Equity Of Redemption

The Equity of Redemption is the right of a homeowner to buy their property even after it has gone into foreclosure. When a mortgagee chooses to “accelerate” a mortgage, it means a borrower is behind on their payments and must catch up on the payments to the extent that they’ve paid the balance in full. Equity of Redemption is important because it allows borrowers to recover from financial troubles.

Laws on redemption rights can vary from state to state, so be sure to check with an attorney if you find yourself in this situation.

The Bottom Line

A mortgagor is the borrower in the home buying process. A mortgagee approves the mortgagor for a loan, and the mortgagor is expected to pay back the amount they borrowed, plus interest, in installments over as long as 30 years. If you’re ready to start the home buying process, you can apply for an initial mortgage approval to see the rates and terms you qualify for with Rocket Mortgage® . Feel free to give one of our Home Loan Experts a call at (833) 326-6018.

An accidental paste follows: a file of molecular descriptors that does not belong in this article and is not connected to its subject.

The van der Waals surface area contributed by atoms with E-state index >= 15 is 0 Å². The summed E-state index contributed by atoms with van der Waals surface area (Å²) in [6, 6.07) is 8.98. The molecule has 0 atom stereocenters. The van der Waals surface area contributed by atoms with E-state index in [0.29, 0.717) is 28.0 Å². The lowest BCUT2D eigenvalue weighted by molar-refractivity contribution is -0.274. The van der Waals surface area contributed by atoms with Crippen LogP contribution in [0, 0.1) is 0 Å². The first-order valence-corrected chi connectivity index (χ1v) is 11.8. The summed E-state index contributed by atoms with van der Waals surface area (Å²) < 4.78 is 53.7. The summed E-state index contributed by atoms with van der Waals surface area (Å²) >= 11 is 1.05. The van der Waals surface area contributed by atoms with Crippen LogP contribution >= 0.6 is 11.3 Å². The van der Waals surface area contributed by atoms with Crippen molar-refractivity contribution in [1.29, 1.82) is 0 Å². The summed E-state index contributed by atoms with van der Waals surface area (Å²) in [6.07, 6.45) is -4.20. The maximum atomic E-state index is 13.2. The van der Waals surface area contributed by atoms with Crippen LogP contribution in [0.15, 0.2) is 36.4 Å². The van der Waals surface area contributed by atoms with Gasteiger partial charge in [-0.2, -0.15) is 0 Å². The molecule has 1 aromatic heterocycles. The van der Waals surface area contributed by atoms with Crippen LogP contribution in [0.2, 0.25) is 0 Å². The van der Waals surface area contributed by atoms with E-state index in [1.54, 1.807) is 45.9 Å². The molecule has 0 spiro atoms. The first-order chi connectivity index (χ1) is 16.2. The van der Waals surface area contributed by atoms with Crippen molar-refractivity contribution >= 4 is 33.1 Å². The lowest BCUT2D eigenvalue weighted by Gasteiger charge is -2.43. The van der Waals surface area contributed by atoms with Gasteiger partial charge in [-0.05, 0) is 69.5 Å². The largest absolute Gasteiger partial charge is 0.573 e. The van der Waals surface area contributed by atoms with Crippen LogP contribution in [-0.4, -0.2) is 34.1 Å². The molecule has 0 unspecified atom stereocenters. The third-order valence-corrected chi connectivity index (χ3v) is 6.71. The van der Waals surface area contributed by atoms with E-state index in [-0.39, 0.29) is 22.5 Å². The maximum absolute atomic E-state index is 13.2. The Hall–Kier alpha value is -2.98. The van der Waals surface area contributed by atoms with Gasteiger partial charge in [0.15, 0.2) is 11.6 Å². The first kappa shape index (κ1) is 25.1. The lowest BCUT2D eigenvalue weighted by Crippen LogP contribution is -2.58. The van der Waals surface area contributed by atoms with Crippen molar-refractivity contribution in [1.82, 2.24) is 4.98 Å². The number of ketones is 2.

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Victoria Araj

Victoria Araj is a Section Editor for Rocket Mortgage and held roles in mortgage banking, public relations and more in her 15+ years with the company. She holds a bachelor’s degree in journalism with an emphasis in political science from Michigan State University, and a master’s degree in public administration from the University of Michigan.